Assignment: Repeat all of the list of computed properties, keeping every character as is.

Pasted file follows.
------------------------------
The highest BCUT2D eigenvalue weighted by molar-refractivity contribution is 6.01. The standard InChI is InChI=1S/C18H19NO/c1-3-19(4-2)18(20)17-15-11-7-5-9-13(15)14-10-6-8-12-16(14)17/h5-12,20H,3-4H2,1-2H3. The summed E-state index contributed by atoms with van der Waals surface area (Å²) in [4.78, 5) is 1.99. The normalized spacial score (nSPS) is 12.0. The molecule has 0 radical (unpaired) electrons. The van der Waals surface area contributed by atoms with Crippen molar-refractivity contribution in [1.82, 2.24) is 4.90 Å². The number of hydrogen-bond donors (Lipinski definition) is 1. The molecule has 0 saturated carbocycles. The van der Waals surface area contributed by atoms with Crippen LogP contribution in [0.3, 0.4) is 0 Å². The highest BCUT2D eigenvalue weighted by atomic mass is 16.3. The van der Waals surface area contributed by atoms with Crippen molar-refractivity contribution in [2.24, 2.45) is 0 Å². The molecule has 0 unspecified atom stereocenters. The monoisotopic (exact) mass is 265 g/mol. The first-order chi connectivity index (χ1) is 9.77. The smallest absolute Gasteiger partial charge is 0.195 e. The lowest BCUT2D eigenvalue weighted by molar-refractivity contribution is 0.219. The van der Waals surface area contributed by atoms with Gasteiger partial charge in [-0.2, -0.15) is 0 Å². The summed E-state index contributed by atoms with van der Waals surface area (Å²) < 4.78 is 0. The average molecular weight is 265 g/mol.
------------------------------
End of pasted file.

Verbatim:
The highest BCUT2D eigenvalue weighted by molar-refractivity contribution is 6.01. The standard InChI is InChI=1S/C18H19NO/c1-3-19(4-2)18(20)17-15-11-7-5-9-13(15)14-10-6-8-12-16(14)17/h5-12,20H,3-4H2,1-2H3. The summed E-state index contributed by atoms with van der Waals surface area (Å²) in [4.78, 5) is 1.99. The normalized spacial score (nSPS) is 12.0. The molecule has 0 radical (unpaired) electrons. The van der Waals surface area contributed by atoms with Crippen molar-refractivity contribution in [1.82, 2.24) is 4.90 Å². The number of hydrogen-bond donors (Lipinski definition) is 1. The molecule has 0 saturated carbocycles. The van der Waals surface area contributed by atoms with Crippen LogP contribution in [0.3, 0.4) is 0 Å². The highest BCUT2D eigenvalue weighted by atomic mass is 16.3. The van der Waals surface area contributed by atoms with Crippen molar-refractivity contribution in [2.24, 2.45) is 0 Å². The molecule has 0 unspecified atom stereocenters. The monoisotopic (exact) mass is 265 g/mol. The first-order chi connectivity index (χ1) is 9.77. The smallest absolute Gasteiger partial charge is 0.195 e. The lowest BCUT2D eigenvalue weighted by molar-refractivity contribution is 0.219. The van der Waals surface area contributed by atoms with Gasteiger partial charge in [-0.2, -0.15) is 0 Å². The summed E-state index contributed by atoms with van der Waals surface area (Å²) < 4.78 is 0. The average molecular weight is 265 g/mol.